Russian Nuclear Giant Joins Scramble to Supply Electric-Car Boom – by Jack Farchy and Elena Mazneva (Bloomberg News – September 19, 2017)

Russia’s state-owned nuclear corporation is joining the lithium rush. After a collapse in the price of uranium, Rosatom Corp. plans to start mining and trading the metal used in batteries as it seeks to profit from the rapid rise of electric vehicles.

“The evolution of the car business is going much faster than predicted,” Kirill Komarov, the company’s first deputy head, said in an interview. “We plan to accumulate the whole integrated line of everything starting from lithium and up to final batteries or even some cooperation with car producers.”

Rosatom is the latest company to join a global scramble for lithium projects to supply growing demand for batteries used in electric cars such as Tesla Inc.’s Model 3 and General Motors Co.’s Chevrolet Bolt. Continue Reading →

Palladium price consensus forecasts point to end of the rally – by Frik Els ( – September 18, 2017)

Monday was a bleak day on precious metals markets with the glaring exception of palladium which added more than 1% to $930 an ounce, closing the gap with sister metal platinum to only $30.

At the beginning of the month, palladium futures trading in New York jumped to just shy of $1,000, the highest since 2001. The metal, mainly used to scrub vehicle emissions, is trading up 37% so far this year on a combination of strong global sales for gasoline vehicles and persistent undersupply.

2016 was the fifth year in a row of substantial deficits (1.2m ounces or 37 tonnes) as production in South Africa continues a painful decline and Russia, which together with the African nation is responsible for more than 70% of global PGM output, navigate sanctions imposed by the West. Continue Reading →

Greece to grant mining permits to Canada’s Eldorado as workers protest – by Angeliki Koutantou and Alkis Konstantinidis (Reuters Canada – September 13, 2017)

ATHENS (Reuters) – Greece said on Wednesday it would grant Canada’s Eldorado Gold outstanding permits this week to enable it to fully operate one of its three Greek projects, days after the miner threatened to suspend a major investment in the country.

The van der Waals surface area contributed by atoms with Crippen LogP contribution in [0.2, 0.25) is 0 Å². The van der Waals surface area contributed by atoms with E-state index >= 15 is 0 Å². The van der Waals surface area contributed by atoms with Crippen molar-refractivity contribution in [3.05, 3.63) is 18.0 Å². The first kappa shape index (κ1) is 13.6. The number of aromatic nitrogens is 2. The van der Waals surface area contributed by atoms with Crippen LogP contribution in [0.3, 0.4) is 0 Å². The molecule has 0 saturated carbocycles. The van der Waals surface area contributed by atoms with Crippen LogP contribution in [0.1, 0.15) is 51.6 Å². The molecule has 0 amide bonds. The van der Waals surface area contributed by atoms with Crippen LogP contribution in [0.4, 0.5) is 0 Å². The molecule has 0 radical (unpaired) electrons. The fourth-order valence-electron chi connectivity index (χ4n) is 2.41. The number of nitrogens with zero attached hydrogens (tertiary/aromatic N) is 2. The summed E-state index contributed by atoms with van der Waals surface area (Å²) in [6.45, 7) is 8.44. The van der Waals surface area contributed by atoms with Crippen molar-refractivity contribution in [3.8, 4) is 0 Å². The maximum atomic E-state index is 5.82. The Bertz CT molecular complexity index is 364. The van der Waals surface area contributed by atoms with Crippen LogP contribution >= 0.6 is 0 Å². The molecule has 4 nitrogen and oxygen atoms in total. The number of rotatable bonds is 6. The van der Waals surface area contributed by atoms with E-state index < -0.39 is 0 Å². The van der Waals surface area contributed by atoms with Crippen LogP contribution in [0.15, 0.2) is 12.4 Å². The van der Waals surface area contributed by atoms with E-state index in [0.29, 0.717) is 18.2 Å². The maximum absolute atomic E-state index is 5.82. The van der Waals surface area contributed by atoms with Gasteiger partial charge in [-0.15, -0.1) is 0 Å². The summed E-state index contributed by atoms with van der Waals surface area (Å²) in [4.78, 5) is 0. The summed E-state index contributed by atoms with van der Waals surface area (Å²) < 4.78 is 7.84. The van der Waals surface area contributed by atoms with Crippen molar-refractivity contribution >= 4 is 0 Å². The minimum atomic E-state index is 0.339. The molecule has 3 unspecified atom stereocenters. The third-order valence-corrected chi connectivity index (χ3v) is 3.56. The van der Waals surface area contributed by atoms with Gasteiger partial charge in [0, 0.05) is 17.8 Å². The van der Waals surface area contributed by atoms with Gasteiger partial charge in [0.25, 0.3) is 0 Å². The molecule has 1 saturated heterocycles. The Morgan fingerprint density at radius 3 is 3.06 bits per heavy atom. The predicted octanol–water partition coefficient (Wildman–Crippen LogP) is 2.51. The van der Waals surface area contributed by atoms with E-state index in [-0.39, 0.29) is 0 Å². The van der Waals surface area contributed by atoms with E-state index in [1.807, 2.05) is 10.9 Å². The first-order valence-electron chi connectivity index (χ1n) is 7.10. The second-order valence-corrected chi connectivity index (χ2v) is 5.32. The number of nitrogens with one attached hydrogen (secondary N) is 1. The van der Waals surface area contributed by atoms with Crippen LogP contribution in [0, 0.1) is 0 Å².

Eldorado’s investment in northern Greece is among the biggest since its debt crisis began seven years ago and has long been viewed as a litmus test of Greece’s resolve to attract foreign capital. But differences have dragged on for years, especially over compliance with environmental regulations.

Eldorado Gold said on Monday it would halt new investment into its Olympias and Skouries projects and the Stratoni mine from Sept 22 due to permit delays and lack of clarity on an upcoming arbitration process. Continue Reading →

Eldorado Gold’s suspension threatens Greece’s investment image – by Sotiris Nikas and Paul Tugwell (Bloomberg/Globe and Mail – September 11, 2017)

Eldorado Gold Corp. has put Greece on the spot. The Canadian mining company’s decision on Monday to suspend all its operations in Greece, citing delays in acquiring routine permits, puts the Syriza government of Prime Minister Alexis Tsipras in a difficult position.

Eldorado Gold is the largest foreign investor in Greece and its decision comes as the country, which is working on creating a sustainable path to exit its bailout program, tries to lure foreign investments. “Irrespective of what will happen next, the damage for Greece as an investment destination is done and it is very significant,” said Wolfango Piccoli, co-president of Teneo Intelligence in London.

The Greek economy has shrunk by more than 25 per cent since Europe’s sovereign debt crisis began in 2008. Since 2010, the country has been under bailout programs with stringent belt-tightening requirements. It has been working on attracting investments such as Eldorado’s to end the bailouts and tackle high unemployment. Continue Reading →

Canada’s Eldorado suspends Greek investment over regulatory hurdles – by Karolina Tagaris (Reuters U.S. – September 11, 2017)

ATHENS (Reuters) – Canada’s Eldorado Gold Corp said on Monday it would suspend investment at its Greek mines and development projects, blaming regulatory hurdles for halting one of the biggest investments in Greece since the country’s debt crisis.

Citing delays in permits from the Greek government, Eldorado said no additional investment would be made into the Olympias and Skouries projects and the Stratoni mine, which has been operational, in Greece. It will place all its projects on care and maintenance from Sept. 22.

The Skouries mine on the Halkidiki peninsula in northern Greece, a landscape of pristine beaches and lush forests, has long been a flashpoint with the authorities and a test of Greece’s resolve to push ahead with foreign investments. Continue Reading →